Volume 15, Issue 1
  • ISSN 1387-6740
  • E-ISSN: 1569-9935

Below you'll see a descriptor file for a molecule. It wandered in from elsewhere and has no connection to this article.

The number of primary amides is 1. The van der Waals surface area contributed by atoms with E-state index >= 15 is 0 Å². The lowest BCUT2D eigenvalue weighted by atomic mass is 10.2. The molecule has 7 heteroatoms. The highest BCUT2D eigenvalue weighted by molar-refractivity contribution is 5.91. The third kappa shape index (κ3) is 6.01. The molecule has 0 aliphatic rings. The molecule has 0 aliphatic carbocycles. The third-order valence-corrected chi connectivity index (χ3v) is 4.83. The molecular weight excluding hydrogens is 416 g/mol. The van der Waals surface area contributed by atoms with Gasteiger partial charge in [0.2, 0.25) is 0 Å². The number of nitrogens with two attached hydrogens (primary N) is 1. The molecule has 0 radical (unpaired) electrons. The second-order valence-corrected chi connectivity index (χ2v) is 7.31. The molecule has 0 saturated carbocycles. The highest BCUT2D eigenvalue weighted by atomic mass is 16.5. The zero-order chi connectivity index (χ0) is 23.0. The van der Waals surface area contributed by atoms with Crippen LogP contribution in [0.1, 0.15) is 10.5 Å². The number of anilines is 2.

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In this article we focus on the negotiation of meaning in narratives. One crucial place for the negotiation of meaning in narratives is its punchline and the sequence it precedes, the post punchline sequence. We will study in detail the interactional construction of the punchline and of the post punchline in institutional talk and private everyday conversation. In our material these activities are systematically examined in a two-step procedure: Firstly, the participants address the modality of the story in their construction of the punchline. Here, the recipient claims a preliminary understanding of the story, and the teller of the story can acknowledge this claim. Secondly, the participants evaluate the story by explicitly negotiating the understanding of the reported experience and by relating the story to a wider context. The first step of this procedure seems to have conditional relevance for step two; therefore we consider the post punchline sequence as part of the narrative. We regard the participants' joint construction of meaning as a central activity, and we approach this topic by investigating how the aspects of modality and negotiation of understanding are constructed and how they contribute to the display of alignment or disalignment in talk.


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